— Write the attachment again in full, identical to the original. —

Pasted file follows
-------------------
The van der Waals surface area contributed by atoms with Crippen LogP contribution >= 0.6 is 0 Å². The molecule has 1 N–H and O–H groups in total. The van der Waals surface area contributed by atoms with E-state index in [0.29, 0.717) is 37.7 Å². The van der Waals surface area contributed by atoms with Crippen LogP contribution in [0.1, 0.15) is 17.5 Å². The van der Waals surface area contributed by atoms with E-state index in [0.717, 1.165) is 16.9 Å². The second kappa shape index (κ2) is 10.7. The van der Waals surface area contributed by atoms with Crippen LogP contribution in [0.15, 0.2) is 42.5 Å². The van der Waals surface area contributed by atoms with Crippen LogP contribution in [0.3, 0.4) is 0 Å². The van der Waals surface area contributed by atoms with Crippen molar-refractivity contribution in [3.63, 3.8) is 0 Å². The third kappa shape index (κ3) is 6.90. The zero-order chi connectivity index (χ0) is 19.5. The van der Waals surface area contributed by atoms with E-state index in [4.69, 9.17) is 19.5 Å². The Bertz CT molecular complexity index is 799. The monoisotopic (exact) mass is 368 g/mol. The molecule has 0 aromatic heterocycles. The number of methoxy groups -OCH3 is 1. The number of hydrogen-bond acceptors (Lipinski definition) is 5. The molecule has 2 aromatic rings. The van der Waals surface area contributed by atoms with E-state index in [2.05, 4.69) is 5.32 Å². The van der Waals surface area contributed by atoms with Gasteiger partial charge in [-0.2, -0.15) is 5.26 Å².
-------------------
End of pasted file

The van der Waals surface area contributed by atoms with Crippen LogP contribution >= 0.6 is 0 Å². The molecule has 1 N–H and O–H groups in total. The van der Waals surface area contributed by atoms with E-state index in [0.29, 0.717) is 37.7 Å². The van der Waals surface area contributed by atoms with Crippen LogP contribution in [0.1, 0.15) is 17.5 Å². The van der Waals surface area contributed by atoms with E-state index in [0.717, 1.165) is 16.9 Å². The second kappa shape index (κ2) is 10.7. The van der Waals surface area contributed by atoms with Crippen LogP contribution in [0.15, 0.2) is 42.5 Å². The van der Waals surface area contributed by atoms with Crippen LogP contribution in [0.3, 0.4) is 0 Å². The van der Waals surface area contributed by atoms with Crippen molar-refractivity contribution in [3.63, 3.8) is 0 Å². The third kappa shape index (κ3) is 6.90. The zero-order chi connectivity index (χ0) is 19.5. The van der Waals surface area contributed by atoms with E-state index in [4.69, 9.17) is 19.5 Å². The Bertz CT molecular complexity index is 799. The monoisotopic (exact) mass is 368 g/mol. The molecule has 0 aromatic heterocycles. The number of methoxy groups -OCH3 is 1. The number of hydrogen-bond acceptors (Lipinski definition) is 5. The molecule has 2 aromatic rings. The van der Waals surface area contributed by atoms with E-state index in [2.05, 4.69) is 5.32 Å². The van der Waals surface area contributed by atoms with Gasteiger partial charge in [-0.2, -0.15) is 5.26 Å².